To acquire wisdom, one must observe

Farewell to the Castle

It has been a week since I moved out of the Castle and into my Ziv, and with all of these changes I could not help but reflect on my time in the Castle—the edifice that will be torn down and replaced, the monumental Brandeisian structure that will forever remain in history instead of before our eyes.

For the first two years of college I commuted back and forth, since I live in a town near Waltham. That all changed rather suddenly this past summer, the summer before my junior year, when I realized that my schedule was packed beyond words and it would be more convenient for me to live on campus. A lot of people complain about DCL, and within the context of their specific scenarios it is understandable why they do. But I must say, I was incredibly lucky. When Sarah Hogan-Crowley heard about the details of my situation, she treated me with kindness and put me into a room in the Castle, A204, a number I will never forget.

Living in A204 was an adventure, though of course there were ups and downs. One of the ups was that I finally felt like an actual college student! It was amusing to me that it was during my first semester of my junior year that I experienced the life of a first year—although not quite because I had had all the advantages of having friends and knowing my way around campus ahead of time. The first time that a couple of friends and I explored the Castle, I had imagined that we would come across secret pathways, or that we would find the Graffiti room. Unfortunately after climbing many stairs and going through winding narrow hallways, we just encountered dorm rooms. Due to a lack of patience on my part we never even made it to the Graffiti room.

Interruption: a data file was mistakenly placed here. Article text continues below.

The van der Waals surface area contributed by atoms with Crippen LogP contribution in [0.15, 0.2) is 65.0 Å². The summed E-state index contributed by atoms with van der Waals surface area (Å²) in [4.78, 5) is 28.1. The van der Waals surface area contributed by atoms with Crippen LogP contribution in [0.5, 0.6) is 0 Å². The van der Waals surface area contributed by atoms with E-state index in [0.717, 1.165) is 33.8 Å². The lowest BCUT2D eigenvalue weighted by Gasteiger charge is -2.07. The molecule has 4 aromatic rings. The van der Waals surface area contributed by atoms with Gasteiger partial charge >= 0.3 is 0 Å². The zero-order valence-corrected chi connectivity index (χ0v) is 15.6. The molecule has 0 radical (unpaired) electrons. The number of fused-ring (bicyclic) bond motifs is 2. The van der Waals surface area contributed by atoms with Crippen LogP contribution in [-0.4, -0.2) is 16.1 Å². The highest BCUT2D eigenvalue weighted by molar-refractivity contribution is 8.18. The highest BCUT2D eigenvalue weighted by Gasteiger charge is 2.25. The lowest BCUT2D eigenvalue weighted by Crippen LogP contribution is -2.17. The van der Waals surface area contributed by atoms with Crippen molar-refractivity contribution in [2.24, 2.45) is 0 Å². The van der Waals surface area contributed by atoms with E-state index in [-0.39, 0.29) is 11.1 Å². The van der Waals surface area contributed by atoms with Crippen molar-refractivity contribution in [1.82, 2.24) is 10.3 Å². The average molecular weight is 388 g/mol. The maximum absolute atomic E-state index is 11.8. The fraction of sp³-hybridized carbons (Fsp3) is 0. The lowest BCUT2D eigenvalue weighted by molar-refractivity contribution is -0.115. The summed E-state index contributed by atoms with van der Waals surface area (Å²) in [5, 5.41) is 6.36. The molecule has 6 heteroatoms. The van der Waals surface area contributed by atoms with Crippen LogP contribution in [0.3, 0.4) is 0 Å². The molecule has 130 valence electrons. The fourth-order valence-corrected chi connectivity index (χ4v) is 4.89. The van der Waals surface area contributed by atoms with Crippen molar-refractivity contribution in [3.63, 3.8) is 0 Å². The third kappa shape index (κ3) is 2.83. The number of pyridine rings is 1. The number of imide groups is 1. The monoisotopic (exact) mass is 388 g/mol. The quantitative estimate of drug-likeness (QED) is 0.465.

The downs? Well, every now and then my hall got a wonderful visit from a little brown mouse. In the quietest hours of the night, there it would be, gnawing away on whatever it was that it found to be mouse food. Then of course there were times when the person living on the floor above me would move and chips of plaster from the ceiling would crumble onto my bed which was directly below. As mainly sophomores lived in the Castle, I was a little bit isolated from my friends, who mainly lived in Ziv. But even though I had a hard time walking to my friends’ apartments in Ziv, the Castle was a convenient location when it came to walking to classes. The monstrous Rabb steps did not feel so daunting when I walked from the Castle. But walking from Ziv now … at least it is some form of a workout, right?

I will never forget my time in the Castle because like all the firsts we have in our lives, that was one of my most important firsts. It was technically my first time living away from home, my first shot at some independence and my first time learning to be with people outside of the few hours in lectures. Surprisingly, and as cliched as this may seem, I also grew up a little more during what was the beginning of my time on campus. It is the kind of growing up that I hope to continue to do—though it won’t be in my room up in A-tower.

Farewell my Castle, you will be missed and remembered by all who had the good fortune of knowing you.

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